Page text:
Tuesday, 13 October 2009

Vice Interview: Cold Cave

Another interview originally intended for the mag that ended up on the blog over at Viceland.com.


Preface: We know everyone loves Cold Cave now but we actually wrote this approximately one million years ago – well, back in May when they played The Luminaire with Ariel Pink. (What happened to that guy, by the way? I thought he was some kooky off-the-wall sound collager. He just sounded like Flower Travellin' Band that night.) Anyway, we were listening to the Cold Cave record in the office and I remembered we had this sitting on my desktop gathering dust. The album is great so read this, then go listen to them.

Wes Eisold may be known to many of you as the singer guy from American Nightmare and Some Girls. Well you can forget about those bands for now. They are done. Over.

While he spent time releasing novels on his Heartworm Press imprint by the likes of Genesis P. Orridge and Boyd Rice and running a gallery-cum-library-cum-performance space called Juan and Juanita’s in his adopted home town of Philadelphia, Wes found himself band-less and noodling around on a keyboard. The results were about a million miles from the sweat and bluster of any previous hardcore incarnations Wes had been involved with. In amongst swathes of distortion lay nuggets of synth pop beauty that saw the light of day across early releases on Hospital Records and What’s Your Rupture? A sonic u-turn of sorts that makes for one of the best new things to come out of speakers this year.

Vice: How did you go from making screamy hardcore to fiddling about with key boards and making spooky synth-pop?
Wes Eisold: I wasn’t in a band at the time. I was just trying to make music by myself. I guess electronics seemed appropriate. It’s easy for a person to do by themselves, as you don’t need to rely on anyone. At first all of it was just done on old Casios, but now I have some fancier shit.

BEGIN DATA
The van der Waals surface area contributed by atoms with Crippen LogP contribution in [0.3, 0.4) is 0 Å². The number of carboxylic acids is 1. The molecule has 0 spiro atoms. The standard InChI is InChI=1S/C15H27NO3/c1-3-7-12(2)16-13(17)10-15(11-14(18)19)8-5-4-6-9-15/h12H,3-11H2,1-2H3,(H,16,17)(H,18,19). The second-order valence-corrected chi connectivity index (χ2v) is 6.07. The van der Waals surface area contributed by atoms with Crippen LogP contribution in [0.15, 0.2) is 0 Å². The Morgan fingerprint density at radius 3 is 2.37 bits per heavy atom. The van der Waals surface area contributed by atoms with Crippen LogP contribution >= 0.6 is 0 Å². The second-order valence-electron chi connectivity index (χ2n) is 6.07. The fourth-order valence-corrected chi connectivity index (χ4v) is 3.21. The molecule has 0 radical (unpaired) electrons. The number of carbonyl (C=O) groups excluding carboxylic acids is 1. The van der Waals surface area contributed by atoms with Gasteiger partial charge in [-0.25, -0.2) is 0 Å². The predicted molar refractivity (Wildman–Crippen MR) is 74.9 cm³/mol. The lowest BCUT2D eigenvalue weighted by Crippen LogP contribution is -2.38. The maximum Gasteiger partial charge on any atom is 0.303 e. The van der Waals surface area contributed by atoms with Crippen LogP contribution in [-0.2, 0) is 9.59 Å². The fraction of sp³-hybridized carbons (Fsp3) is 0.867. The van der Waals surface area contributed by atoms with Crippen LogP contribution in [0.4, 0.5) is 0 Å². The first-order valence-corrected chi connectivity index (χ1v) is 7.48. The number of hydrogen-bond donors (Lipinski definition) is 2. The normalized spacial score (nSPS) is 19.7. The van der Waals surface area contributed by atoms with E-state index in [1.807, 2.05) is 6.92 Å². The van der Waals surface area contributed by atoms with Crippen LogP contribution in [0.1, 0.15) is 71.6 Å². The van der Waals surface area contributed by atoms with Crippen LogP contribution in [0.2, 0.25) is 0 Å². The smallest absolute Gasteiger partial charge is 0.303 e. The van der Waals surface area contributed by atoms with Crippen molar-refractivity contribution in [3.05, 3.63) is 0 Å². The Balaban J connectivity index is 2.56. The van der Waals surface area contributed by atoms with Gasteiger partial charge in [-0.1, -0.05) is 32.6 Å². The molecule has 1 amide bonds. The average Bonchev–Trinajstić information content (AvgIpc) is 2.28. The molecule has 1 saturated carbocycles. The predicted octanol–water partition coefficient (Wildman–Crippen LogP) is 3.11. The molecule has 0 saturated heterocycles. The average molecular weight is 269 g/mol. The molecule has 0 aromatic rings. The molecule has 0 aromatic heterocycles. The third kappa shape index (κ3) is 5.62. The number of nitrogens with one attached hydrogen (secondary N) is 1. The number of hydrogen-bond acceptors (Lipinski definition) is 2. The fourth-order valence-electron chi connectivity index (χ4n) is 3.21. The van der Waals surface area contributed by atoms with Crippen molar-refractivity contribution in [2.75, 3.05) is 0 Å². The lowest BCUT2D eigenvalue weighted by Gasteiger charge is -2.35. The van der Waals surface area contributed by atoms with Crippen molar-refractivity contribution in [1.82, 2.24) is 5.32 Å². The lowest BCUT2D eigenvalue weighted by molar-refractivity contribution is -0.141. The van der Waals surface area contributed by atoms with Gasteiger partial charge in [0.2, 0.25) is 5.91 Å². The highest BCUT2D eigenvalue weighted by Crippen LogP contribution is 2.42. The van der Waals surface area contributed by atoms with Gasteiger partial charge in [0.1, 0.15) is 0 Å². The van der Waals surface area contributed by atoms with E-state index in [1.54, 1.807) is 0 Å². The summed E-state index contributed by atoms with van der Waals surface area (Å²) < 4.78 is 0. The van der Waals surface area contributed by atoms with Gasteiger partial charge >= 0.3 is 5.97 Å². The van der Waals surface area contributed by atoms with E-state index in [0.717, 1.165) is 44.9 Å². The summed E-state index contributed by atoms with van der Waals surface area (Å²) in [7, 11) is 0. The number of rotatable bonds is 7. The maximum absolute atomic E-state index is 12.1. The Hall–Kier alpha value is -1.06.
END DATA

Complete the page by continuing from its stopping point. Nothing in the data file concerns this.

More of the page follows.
You’ve always sung before, did you even know how to play the keyboard?
No, I didn’t really know how to play any instruments. The synth is just easy – anyone can pick it up and figure out something on it. If I did know how to play, it might sound different, but I don’t.

How did the early Cold Cave stuff end up coming out on Hospital? They usually put out terrifying noise stuff that melts your ears.
Me and Dominic [Fernow, Hospital Records owner] did this hardcore band together so I’ve known him a while and when I was starting out he offered to release whatever it was I came up with. It was no big master plan.

Is it weird playing live and suddenly not being able to run around and shout a bunch?
It’s stressful, I’m not used to the responsibility. Before I could just turn up and pick up the microphone. Now I have all this equipment and we’ve only played about ten shows so we’re still figuring out how to do it. Stuff is always going wrong, but it’s nice not being drenched in sweat when you come off stage every night. You have to concentrate too, which is strange.

Is this you trying to say that now you’re sober when you play?

What is that track "Sex Ads" all about?
I’m totally obsessed with people’s ads on Craigslist, all the male-seeking-male ads are the best. They take these photos of their dicks next to the keyboard. It’s pretty raw, like, "This is what you’re getting," which is kinda refreshing in a way.


The album, Love Comes Close, is forthcoming on What’s Your Rupture?

Cold Cave – "The Trees Grew Emotions and Died"

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